New paints break down nitrogen oxides

During the coming two years, Dr. Michael Huben and colleagues at the Fraunhofer Institute for Molecular Biology & Applied Ecology (IME), Germany, want to investigate how photocatalytic surface coatings contribute to the removal of nitrogen oxides (NOx) and how the coatings prove themselves during long-term operation. “Coatings that are photocatalytically active can help reduce nitrogen oxides,” says Dr. Huben. While there are several products available for the photocatalytic coating of surfaces, the measurement method standardized according to ISO 22197-1 cannot be applied to all problems. IME has developed a special measurement cell for the purpose.

The researchers will set up noise barrier samples coated with reactive material at the A 4 interstate at Bergisch Gladbach. Prepared test samples will be measured at predetermined intervals, in the measuring cell. The photocatalytically active surfaces contain titanium dioxide (TiO2) catalysts. On exposure to daylight, TiO2 catalyses NOx into nitrate. The photocatalytic activities of the samples are determined using a flow-through process. Over two years, the scientists will determine regularly how much nitrous oxide is being removed. In this manner, they will obtain a solid basis for the long-term effects of the coatings. The results will indicate whether the coatings really help and that larger surfaces, such as entire houses, could be economically furnished with photocatalytic coats that effectively eliminate NOx. Contact: Dr. rer. nat. Michael Huben, Fraunhofer-Allianz Photokatalyse, Auf dem Aberg 1, 57392 Schmallenberg, Germany. Tel: +49 (2972) 302 121.


Compendium of Technologies for Treatment/Destruction of Healthcare Waste

This compendium reviews basic data on healthcare waste, including material constituents, incombustibles, chemical composition, moisture content, bulk density and heating value. Healthcare waste classifications are described following the World Health Organization (WHO) reference guidelines for safe management of wastes from healthcare activities. The compendium outlines a process of technology selection based on the United Nations Environment Programme’s Sustainable Assessment of Technologies (SAT) methodology. The compendium is intended to assist national and local governments, health organizations as well as other stakeholders in developing countries in assessing and selecting appropriate technologies for the destruction of healthcare waste.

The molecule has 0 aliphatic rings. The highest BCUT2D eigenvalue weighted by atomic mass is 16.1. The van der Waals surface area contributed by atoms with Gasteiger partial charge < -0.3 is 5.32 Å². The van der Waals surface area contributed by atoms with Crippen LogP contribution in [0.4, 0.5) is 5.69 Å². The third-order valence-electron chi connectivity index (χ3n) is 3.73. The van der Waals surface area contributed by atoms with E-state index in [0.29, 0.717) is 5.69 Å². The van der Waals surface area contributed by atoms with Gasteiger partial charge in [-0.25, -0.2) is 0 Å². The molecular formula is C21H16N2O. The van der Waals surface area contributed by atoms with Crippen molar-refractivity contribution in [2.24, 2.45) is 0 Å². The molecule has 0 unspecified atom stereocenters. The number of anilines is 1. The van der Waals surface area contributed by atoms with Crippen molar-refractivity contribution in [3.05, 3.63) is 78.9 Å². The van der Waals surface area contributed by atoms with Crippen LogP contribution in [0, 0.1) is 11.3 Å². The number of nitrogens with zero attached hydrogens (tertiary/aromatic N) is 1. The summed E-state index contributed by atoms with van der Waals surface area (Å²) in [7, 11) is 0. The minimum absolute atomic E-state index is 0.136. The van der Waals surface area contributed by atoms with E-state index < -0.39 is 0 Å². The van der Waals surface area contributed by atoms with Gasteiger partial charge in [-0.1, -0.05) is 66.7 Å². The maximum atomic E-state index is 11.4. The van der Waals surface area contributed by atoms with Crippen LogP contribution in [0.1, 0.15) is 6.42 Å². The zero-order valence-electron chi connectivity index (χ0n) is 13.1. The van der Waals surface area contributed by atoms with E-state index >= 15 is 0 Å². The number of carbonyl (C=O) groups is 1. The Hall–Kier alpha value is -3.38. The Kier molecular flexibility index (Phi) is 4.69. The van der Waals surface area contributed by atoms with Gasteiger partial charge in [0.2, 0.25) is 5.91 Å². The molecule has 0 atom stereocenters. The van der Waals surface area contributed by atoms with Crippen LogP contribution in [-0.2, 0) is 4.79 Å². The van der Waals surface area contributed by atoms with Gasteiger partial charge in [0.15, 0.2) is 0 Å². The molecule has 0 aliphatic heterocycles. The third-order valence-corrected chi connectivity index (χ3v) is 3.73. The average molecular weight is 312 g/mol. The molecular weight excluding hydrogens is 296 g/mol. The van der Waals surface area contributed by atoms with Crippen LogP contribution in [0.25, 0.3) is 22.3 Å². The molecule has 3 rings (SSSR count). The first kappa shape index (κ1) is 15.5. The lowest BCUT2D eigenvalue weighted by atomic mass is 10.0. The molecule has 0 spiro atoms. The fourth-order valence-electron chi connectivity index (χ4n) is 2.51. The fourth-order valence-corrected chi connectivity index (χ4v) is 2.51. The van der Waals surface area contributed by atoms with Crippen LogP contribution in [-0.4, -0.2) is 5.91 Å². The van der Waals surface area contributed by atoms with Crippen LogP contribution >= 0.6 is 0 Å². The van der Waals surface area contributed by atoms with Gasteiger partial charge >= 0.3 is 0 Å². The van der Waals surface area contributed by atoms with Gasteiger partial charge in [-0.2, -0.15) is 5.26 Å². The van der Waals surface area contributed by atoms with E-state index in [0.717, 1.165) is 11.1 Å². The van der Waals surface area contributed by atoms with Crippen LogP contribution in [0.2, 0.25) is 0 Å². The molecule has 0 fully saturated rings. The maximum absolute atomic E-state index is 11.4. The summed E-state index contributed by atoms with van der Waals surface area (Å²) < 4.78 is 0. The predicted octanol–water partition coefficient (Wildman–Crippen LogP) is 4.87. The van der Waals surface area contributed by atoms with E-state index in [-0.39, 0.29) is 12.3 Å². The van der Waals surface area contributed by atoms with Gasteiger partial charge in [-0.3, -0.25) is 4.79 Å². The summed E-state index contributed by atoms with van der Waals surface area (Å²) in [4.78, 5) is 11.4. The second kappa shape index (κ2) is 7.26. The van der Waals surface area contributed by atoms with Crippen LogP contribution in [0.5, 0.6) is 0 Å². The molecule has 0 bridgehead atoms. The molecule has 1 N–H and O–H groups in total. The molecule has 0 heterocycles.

Contact: UNEP DTIE, International Environmental Technology Centre (IETC), 2-110 Ryokuchi Koen, Tsurumi-ku, Osaka 538-0036, Japan. Tel: +81 (6) 6915 4581; Fax: +81 (6) 6915 0304; E-mail: Website:

E-waste Management: From waste to resource

This book focuses on the current and future trends, technologies and regulations for reusable and recyclable e-waste worldwide. It compares international e-waste management perspectives and regulations under a view that includes the environmental, social and economic aspects of the different linked systems. It overviews the current macroeconomic trends from material demand to international policy to waste scavenging, examines particular materials and product streams in detail and explores the future for e-waste and its management considering technology progress, improving end-of-life cycle designs, policy and sustainability perspectives. The publication has 12 chapters that cover three major themes: holistic view of the global situation; current reserve supply chain and management of used electronics, including flows, solutions, policies and regulations; and future perspectives and solutions for the sustainable e-waste management.

Contact: Bookpoint Ltd., 130 Milton Park, Abingdon, Oxon OX14 4SB, United Kingdom. Tel: +44 (1235) 400 400; Fax: +44 (1235) 400 401; E-mail: book.